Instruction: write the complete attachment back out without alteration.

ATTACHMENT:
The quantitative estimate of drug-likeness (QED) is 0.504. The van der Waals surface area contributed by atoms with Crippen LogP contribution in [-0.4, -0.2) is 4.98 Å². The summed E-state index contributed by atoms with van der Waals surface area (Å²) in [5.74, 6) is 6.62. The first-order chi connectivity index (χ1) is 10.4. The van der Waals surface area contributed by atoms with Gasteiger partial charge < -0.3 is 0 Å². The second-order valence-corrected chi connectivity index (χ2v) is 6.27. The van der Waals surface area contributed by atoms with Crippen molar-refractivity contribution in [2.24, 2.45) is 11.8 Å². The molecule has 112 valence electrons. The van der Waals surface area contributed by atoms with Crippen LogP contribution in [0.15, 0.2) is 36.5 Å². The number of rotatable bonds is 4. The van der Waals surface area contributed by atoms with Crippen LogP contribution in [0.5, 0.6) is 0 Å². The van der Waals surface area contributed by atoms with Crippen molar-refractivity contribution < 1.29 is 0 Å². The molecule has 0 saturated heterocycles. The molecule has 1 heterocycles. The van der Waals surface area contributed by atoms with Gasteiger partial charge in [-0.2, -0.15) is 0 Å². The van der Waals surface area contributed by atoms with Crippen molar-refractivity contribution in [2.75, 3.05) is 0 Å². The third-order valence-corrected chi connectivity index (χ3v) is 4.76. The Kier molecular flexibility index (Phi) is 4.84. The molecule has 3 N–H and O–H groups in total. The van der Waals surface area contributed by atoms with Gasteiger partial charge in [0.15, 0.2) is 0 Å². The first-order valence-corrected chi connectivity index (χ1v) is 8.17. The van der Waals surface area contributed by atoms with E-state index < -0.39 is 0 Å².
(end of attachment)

The quantitative estimate of drug-likeness (QED) is 0.504. The van der Waals surface area contributed by atoms with Crippen LogP contribution in [-0.4, -0.2) is 4.98 Å². The summed E-state index contributed by atoms with van der Waals surface area (Å²) in [5.74, 6) is 6.62. The first-order chi connectivity index (χ1) is 10.4. The van der Waals surface area contributed by atoms with Gasteiger partial charge < -0.3 is 0 Å². The second-order valence-corrected chi connectivity index (χ2v) is 6.27. The van der Waals surface area contributed by atoms with Crippen molar-refractivity contribution in [2.24, 2.45) is 11.8 Å². The molecule has 112 valence electrons. The van der Waals surface area contributed by atoms with Crippen LogP contribution in [0.15, 0.2) is 36.5 Å². The number of rotatable bonds is 4. The van der Waals surface area contributed by atoms with Crippen LogP contribution in [0.5, 0.6) is 0 Å². The van der Waals surface area contributed by atoms with Crippen molar-refractivity contribution < 1.29 is 0 Å². The molecule has 0 saturated heterocycles. The molecule has 1 heterocycles. The van der Waals surface area contributed by atoms with Gasteiger partial charge in [-0.2, -0.15) is 0 Å². The van der Waals surface area contributed by atoms with Crippen molar-refractivity contribution in [2.75, 3.05) is 0 Å². The third-order valence-corrected chi connectivity index (χ3v) is 4.76. The Kier molecular flexibility index (Phi) is 4.84. The molecule has 3 N–H and O–H groups in total. The van der Waals surface area contributed by atoms with Gasteiger partial charge in [0.15, 0.2) is 0 Å². The first-order valence-corrected chi connectivity index (χ1v) is 8.17. The van der Waals surface area contributed by atoms with E-state index < -0.39 is 0 Å².